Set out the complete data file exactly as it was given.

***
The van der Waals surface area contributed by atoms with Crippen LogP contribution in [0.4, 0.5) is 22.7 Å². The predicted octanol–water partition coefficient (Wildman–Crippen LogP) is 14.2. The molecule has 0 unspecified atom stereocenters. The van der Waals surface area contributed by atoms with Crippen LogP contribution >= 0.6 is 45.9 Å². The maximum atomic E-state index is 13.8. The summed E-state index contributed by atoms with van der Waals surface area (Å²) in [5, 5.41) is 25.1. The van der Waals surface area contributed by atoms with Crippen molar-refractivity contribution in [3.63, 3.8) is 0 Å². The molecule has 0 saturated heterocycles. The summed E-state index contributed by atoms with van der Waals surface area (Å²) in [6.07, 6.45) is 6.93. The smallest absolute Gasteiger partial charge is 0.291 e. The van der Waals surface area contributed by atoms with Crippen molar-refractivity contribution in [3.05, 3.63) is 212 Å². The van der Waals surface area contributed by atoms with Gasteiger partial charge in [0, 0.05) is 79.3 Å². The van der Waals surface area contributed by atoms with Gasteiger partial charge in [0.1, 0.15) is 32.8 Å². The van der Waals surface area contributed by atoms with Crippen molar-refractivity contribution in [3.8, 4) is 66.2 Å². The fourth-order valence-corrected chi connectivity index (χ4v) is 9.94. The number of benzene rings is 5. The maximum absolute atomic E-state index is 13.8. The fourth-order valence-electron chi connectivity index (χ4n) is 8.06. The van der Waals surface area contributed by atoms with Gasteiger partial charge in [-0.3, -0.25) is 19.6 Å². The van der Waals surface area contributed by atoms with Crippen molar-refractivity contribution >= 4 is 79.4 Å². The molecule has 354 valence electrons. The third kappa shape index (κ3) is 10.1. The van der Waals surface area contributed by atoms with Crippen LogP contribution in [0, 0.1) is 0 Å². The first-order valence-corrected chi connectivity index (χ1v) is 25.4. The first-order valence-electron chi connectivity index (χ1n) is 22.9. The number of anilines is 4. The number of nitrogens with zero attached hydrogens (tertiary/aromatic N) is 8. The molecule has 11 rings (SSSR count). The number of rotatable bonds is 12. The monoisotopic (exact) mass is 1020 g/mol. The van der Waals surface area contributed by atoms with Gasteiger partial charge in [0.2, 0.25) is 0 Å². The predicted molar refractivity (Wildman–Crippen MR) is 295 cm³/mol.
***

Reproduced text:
The van der Waals surface area contributed by atoms with Crippen LogP contribution in [0.4, 0.5) is 22.7 Å². The predicted octanol–water partition coefficient (Wildman–Crippen LogP) is 14.2. The molecule has 0 unspecified atom stereocenters. The van der Waals surface area contributed by atoms with Crippen LogP contribution >= 0.6 is 45.9 Å². The maximum atomic E-state index is 13.8. The summed E-state index contributed by atoms with van der Waals surface area (Å²) in [5, 5.41) is 25.1. The van der Waals surface area contributed by atoms with Crippen molar-refractivity contribution in [3.63, 3.8) is 0 Å². The molecule has 0 saturated heterocycles. The summed E-state index contributed by atoms with van der Waals surface area (Å²) in [6.07, 6.45) is 6.93. The smallest absolute Gasteiger partial charge is 0.291 e. The van der Waals surface area contributed by atoms with Crippen molar-refractivity contribution in [3.05, 3.63) is 212 Å². The van der Waals surface area contributed by atoms with Gasteiger partial charge in [0, 0.05) is 79.3 Å². The van der Waals surface area contributed by atoms with Gasteiger partial charge in [0.1, 0.15) is 32.8 Å². The van der Waals surface area contributed by atoms with Crippen molar-refractivity contribution in [3.8, 4) is 66.2 Å². The fourth-order valence-corrected chi connectivity index (χ4v) is 9.94. The number of benzene rings is 5. The maximum absolute atomic E-state index is 13.8. The fourth-order valence-electron chi connectivity index (χ4n) is 8.06. The van der Waals surface area contributed by atoms with Gasteiger partial charge in [-0.3, -0.25) is 19.6 Å². The van der Waals surface area contributed by atoms with Crippen molar-refractivity contribution >= 4 is 79.4 Å². The molecule has 354 valence electrons. The third kappa shape index (κ3) is 10.1. The van der Waals surface area contributed by atoms with Crippen LogP contribution in [0, 0.1) is 0 Å². The first-order valence-corrected chi connectivity index (χ1v) is 25.4. The first-order valence-electron chi connectivity index (χ1n) is 22.9. The number of anilines is 4. The number of nitrogens with zero attached hydrogens (tertiary/aromatic N) is 8. The molecule has 11 rings (SSSR count). The number of rotatable bonds is 12. The monoisotopic (exact) mass is 1020 g/mol. The van der Waals surface area contributed by atoms with Gasteiger partial charge in [0.2, 0.25) is 0 Å². The predicted molar refractivity (Wildman–Crippen MR) is 295 cm³/mol.